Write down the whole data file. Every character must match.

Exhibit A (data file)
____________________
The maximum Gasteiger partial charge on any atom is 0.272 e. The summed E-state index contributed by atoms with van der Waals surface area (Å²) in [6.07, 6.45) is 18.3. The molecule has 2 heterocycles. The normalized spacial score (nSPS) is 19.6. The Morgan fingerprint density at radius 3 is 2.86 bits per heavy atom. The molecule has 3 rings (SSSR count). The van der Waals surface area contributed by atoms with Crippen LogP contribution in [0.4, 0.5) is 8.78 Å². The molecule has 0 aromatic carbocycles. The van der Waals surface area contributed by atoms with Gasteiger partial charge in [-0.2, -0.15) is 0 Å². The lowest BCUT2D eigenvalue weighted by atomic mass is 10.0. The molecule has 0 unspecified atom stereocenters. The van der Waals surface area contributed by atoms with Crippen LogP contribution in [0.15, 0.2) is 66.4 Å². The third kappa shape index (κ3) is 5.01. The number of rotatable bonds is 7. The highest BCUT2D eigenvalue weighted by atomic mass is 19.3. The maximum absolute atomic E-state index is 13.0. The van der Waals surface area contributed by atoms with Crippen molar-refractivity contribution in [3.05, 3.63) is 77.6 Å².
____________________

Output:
The maximum Gasteiger partial charge on any atom is 0.272 e. The summed E-state index contributed by atoms with van der Waals surface area (Å²) in [6.07, 6.45) is 18.3. The molecule has 2 heterocycles. The normalized spacial score (nSPS) is 19.6. The Morgan fingerprint density at radius 3 is 2.86 bits per heavy atom. The molecule has 3 rings (SSSR count). The van der Waals surface area contributed by atoms with Crippen LogP contribution in [0.4, 0.5) is 8.78 Å². The molecule has 0 aromatic carbocycles. The van der Waals surface area contributed by atoms with Gasteiger partial charge in [-0.2, -0.15) is 0 Å². The lowest BCUT2D eigenvalue weighted by atomic mass is 10.0. The molecule has 0 unspecified atom stereocenters. The van der Waals surface area contributed by atoms with Crippen LogP contribution in [0.15, 0.2) is 66.4 Å². The third kappa shape index (κ3) is 5.01. The number of rotatable bonds is 7. The highest BCUT2D eigenvalue weighted by atomic mass is 19.3. The maximum absolute atomic E-state index is 13.0. The van der Waals surface area contributed by atoms with Crippen molar-refractivity contribution in [3.05, 3.63) is 77.6 Å².